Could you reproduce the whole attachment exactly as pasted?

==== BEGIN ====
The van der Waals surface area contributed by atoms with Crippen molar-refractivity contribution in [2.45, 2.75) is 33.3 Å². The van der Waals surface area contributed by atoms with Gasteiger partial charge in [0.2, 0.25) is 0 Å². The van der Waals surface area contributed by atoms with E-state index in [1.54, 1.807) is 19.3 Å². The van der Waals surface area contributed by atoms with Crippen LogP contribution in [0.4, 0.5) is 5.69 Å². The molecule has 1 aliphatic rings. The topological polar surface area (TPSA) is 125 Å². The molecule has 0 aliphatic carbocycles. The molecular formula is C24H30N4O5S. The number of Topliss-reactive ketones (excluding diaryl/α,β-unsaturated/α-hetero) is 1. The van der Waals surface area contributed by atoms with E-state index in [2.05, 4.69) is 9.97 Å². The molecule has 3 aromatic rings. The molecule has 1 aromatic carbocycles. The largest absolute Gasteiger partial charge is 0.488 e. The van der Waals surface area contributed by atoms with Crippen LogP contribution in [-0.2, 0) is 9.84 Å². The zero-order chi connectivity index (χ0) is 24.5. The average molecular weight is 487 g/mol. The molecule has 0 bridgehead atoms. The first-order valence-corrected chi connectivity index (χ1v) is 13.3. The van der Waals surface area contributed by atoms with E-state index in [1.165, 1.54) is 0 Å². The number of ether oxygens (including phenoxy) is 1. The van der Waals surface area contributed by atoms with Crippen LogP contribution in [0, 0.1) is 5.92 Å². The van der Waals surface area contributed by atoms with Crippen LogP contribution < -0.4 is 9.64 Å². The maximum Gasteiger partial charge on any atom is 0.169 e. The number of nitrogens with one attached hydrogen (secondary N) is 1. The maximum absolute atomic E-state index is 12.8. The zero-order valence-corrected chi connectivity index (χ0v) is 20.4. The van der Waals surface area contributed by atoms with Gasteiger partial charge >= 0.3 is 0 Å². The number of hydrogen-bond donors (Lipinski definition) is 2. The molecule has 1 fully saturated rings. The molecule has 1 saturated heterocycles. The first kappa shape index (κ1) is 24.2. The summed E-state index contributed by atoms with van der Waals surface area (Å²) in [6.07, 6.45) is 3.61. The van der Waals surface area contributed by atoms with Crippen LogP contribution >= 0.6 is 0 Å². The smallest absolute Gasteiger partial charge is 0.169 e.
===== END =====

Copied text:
The van der Waals surface area contributed by atoms with Crippen molar-refractivity contribution in [2.45, 2.75) is 33.3 Å². The van der Waals surface area contributed by atoms with Gasteiger partial charge in [0.2, 0.25) is 0 Å². The van der Waals surface area contributed by atoms with E-state index in [1.54, 1.807) is 19.3 Å². The van der Waals surface area contributed by atoms with Crippen LogP contribution in [0.4, 0.5) is 5.69 Å². The molecule has 1 aliphatic rings. The topological polar surface area (TPSA) is 125 Å². The molecule has 0 aliphatic carbocycles. The molecular formula is C24H30N4O5S. The number of Topliss-reactive ketones (excluding diaryl/α,β-unsaturated/α-hetero) is 1. The van der Waals surface area contributed by atoms with E-state index in [2.05, 4.69) is 9.97 Å². The molecule has 3 aromatic rings. The molecule has 1 aromatic carbocycles. The largest absolute Gasteiger partial charge is 0.488 e. The van der Waals surface area contributed by atoms with Crippen LogP contribution in [-0.2, 0) is 9.84 Å². The zero-order chi connectivity index (χ0) is 24.5. The average molecular weight is 487 g/mol. The molecule has 0 bridgehead atoms. The first-order valence-corrected chi connectivity index (χ1v) is 13.3. The van der Waals surface area contributed by atoms with E-state index in [1.165, 1.54) is 0 Å². The number of ether oxygens (including phenoxy) is 1. The van der Waals surface area contributed by atoms with Crippen LogP contribution in [0, 0.1) is 5.92 Å². The van der Waals surface area contributed by atoms with Crippen LogP contribution < -0.4 is 9.64 Å². The maximum Gasteiger partial charge on any atom is 0.169 e. The number of nitrogens with one attached hydrogen (secondary N) is 1. The maximum absolute atomic E-state index is 12.8. The zero-order valence-corrected chi connectivity index (χ0v) is 20.4. The van der Waals surface area contributed by atoms with Gasteiger partial charge >= 0.3 is 0 Å². The number of hydrogen-bond donors (Lipinski definition) is 2. The molecule has 1 fully saturated rings. The molecule has 1 saturated heterocycles. The first kappa shape index (κ1) is 24.2. The summed E-state index contributed by atoms with van der Waals surface area (Å²) in [6.07, 6.45) is 3.61. The van der Waals surface area contributed by atoms with Crippen LogP contribution >= 0.6 is 0 Å². The smallest absolute Gasteiger partial charge is 0.169 e.